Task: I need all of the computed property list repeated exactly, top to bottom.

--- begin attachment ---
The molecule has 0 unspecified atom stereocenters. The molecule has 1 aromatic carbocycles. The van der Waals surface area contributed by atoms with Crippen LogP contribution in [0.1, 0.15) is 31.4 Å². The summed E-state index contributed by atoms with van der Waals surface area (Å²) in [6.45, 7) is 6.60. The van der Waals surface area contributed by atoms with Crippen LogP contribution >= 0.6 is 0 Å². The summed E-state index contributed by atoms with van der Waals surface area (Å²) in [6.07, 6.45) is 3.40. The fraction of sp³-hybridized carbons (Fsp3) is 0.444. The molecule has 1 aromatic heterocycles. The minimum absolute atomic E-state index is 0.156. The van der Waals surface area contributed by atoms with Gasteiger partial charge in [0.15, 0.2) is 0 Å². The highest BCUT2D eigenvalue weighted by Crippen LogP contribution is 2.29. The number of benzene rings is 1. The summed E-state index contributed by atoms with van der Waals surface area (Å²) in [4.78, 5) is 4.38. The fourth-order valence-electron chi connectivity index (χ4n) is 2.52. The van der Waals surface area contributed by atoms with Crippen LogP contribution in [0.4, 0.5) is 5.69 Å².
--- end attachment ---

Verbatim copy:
The molecule has 0 unspecified atom stereocenters. The molecule has 1 aromatic carbocycles. The van der Waals surface area contributed by atoms with Crippen LogP contribution in [0.1, 0.15) is 31.4 Å². The summed E-state index contributed by atoms with van der Waals surface area (Å²) in [6.45, 7) is 6.60. The van der Waals surface area contributed by atoms with Crippen LogP contribution >= 0.6 is 0 Å². The summed E-state index contributed by atoms with van der Waals surface area (Å²) in [6.07, 6.45) is 3.40. The fraction of sp³-hybridized carbons (Fsp3) is 0.444. The molecule has 1 aromatic heterocycles. The minimum absolute atomic E-state index is 0.156. The van der Waals surface area contributed by atoms with Gasteiger partial charge in [0.15, 0.2) is 0 Å². The highest BCUT2D eigenvalue weighted by Crippen LogP contribution is 2.29. The number of benzene rings is 1. The summed E-state index contributed by atoms with van der Waals surface area (Å²) in [4.78, 5) is 4.38. The fourth-order valence-electron chi connectivity index (χ4n) is 2.52. The van der Waals surface area contributed by atoms with Crippen LogP contribution in [0.4, 0.5) is 5.69 Å².